A scammer can use different techniques to access your details, such as phishing, malicious Wi-Fi networks, malware that steals information from your device or by scouring your social media accounts. They could steal your mobile number or take advantage of a data breach, and once they’ve gained access to one of your accounts they could easily target others, especially if you use the same password for different apps.
Make sure your passwords are strong and unique, change them regularly and use a different one for each online account. Be wary of emails that ask you to click on links – they might look genuine but check out the email address and never give out confidential information by email or on an unsolicited call. Don’t open email attachments because they could install malware onto your computer.
And tighten up the security on your social media accounts. If a scammer can access your name, date of birth, phone number and your pet’s name, it might be enough to take over your account.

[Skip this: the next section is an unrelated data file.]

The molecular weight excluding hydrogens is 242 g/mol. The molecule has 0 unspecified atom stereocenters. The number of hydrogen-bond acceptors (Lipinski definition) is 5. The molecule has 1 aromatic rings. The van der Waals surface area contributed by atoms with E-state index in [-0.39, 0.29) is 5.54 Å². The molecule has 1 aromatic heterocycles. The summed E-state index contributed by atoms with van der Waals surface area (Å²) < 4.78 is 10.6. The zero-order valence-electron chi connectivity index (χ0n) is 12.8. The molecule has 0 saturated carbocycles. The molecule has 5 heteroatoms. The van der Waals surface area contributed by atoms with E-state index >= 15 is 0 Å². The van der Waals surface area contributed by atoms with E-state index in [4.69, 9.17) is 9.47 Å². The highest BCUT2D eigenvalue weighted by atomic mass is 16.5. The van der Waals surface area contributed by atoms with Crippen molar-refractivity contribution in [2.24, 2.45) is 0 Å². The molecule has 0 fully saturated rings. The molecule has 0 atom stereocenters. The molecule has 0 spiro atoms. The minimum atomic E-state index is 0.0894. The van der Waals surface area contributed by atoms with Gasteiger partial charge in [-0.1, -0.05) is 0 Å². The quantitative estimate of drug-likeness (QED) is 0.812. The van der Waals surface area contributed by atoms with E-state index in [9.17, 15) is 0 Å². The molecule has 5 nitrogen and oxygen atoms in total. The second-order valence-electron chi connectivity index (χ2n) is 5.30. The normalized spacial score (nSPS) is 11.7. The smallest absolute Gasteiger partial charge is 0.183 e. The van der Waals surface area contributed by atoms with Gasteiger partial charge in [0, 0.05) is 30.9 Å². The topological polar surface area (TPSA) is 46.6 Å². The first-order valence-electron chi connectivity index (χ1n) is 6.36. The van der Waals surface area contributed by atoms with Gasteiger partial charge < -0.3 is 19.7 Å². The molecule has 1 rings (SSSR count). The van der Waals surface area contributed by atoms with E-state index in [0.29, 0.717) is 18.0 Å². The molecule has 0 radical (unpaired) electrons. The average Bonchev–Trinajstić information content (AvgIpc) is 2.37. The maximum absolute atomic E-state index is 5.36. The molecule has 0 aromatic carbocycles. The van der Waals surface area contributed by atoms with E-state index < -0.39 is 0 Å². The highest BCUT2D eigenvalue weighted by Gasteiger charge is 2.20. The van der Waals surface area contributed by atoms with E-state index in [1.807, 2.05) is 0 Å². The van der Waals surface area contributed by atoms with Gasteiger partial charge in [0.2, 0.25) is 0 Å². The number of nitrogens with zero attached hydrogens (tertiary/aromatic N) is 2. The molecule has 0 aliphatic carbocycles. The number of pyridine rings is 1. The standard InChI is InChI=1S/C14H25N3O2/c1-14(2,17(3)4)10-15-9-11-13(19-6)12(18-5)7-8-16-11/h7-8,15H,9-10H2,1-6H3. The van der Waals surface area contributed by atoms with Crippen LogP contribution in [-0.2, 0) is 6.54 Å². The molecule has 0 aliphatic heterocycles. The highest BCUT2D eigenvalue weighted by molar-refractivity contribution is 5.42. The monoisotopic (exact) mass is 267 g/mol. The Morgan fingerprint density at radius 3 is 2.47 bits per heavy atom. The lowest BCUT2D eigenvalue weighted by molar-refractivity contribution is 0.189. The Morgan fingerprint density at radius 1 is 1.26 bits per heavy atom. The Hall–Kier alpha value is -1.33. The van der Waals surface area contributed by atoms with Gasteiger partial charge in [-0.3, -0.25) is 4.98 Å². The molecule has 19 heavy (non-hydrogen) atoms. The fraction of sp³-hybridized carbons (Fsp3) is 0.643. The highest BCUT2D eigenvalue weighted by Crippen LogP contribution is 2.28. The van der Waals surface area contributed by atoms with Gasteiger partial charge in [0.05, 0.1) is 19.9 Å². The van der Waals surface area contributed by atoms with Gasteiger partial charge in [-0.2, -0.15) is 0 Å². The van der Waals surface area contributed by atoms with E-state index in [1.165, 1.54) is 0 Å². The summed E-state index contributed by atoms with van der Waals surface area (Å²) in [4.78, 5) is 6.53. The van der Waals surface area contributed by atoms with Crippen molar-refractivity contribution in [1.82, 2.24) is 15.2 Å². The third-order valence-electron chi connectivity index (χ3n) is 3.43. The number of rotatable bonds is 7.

It's also good practice to check your account statements on a regular basis for unusual activity. It's quick and easy with our Online Services.
A trader turns up on your doorstep unannounced to get business from you. They usually give you a quote for work you may not even need doing and often at a higher price than you should pay.
They’re often unpleasant and use threatening high pressure tactics to get you to commit to buying their goods and services. Some will demand payment before they start, or before they’ve finished the work and never come back to finish the job. They may not even be properly qualified to do the work.
Never agree to work being done on the spot. If someone knocks on your door and tells you, 'you need work doing' – roof tiling, exterior painting, gutter repair – just say no. Be firm, they may not want to take ‘no’ for an answer.
If you know you need some work carried out, shop around – get a minimum of three quotes from reputable local traders. Ask friends for recommendations – it’s the best way to get someone you can trust to do the job.